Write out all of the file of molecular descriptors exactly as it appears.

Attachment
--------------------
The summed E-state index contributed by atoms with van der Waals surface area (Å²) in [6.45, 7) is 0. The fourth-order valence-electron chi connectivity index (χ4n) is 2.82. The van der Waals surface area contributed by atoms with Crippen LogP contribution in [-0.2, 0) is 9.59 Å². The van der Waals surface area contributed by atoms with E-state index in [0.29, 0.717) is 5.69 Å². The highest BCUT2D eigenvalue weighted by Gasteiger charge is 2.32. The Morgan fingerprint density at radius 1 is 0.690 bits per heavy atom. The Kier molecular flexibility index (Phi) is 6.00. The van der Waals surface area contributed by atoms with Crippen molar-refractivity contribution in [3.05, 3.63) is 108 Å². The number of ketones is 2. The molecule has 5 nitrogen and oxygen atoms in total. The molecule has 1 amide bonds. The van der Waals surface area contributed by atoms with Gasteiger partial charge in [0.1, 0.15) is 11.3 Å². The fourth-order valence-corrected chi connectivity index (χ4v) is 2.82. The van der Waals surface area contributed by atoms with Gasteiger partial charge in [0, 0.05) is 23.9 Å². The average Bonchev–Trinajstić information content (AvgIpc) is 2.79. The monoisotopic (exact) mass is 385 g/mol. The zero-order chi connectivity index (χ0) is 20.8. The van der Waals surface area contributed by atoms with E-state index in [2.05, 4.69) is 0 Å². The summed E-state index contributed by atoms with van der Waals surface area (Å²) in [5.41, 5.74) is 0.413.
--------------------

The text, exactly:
The summed E-state index contributed by atoms with van der Waals surface area (Å²) in [6.45, 7) is 0. The fourth-order valence-electron chi connectivity index (χ4n) is 2.82. The van der Waals surface area contributed by atoms with Crippen LogP contribution in [-0.2, 0) is 9.59 Å². The van der Waals surface area contributed by atoms with E-state index in [0.29, 0.717) is 5.69 Å². The highest BCUT2D eigenvalue weighted by Gasteiger charge is 2.32. The Morgan fingerprint density at radius 1 is 0.690 bits per heavy atom. The Kier molecular flexibility index (Phi) is 6.00. The van der Waals surface area contributed by atoms with Crippen molar-refractivity contribution in [3.05, 3.63) is 108 Å². The number of ketones is 2. The molecule has 5 nitrogen and oxygen atoms in total. The molecule has 1 amide bonds. The van der Waals surface area contributed by atoms with Gasteiger partial charge in [0.1, 0.15) is 11.3 Å². The fourth-order valence-corrected chi connectivity index (χ4v) is 2.82. The van der Waals surface area contributed by atoms with Gasteiger partial charge in [0, 0.05) is 23.9 Å². The average Bonchev–Trinajstić information content (AvgIpc) is 2.79. The monoisotopic (exact) mass is 385 g/mol. The zero-order chi connectivity index (χ0) is 20.8. The van der Waals surface area contributed by atoms with E-state index in [2.05, 4.69) is 0 Å². The summed E-state index contributed by atoms with van der Waals surface area (Å²) in [5.41, 5.74) is 0.413.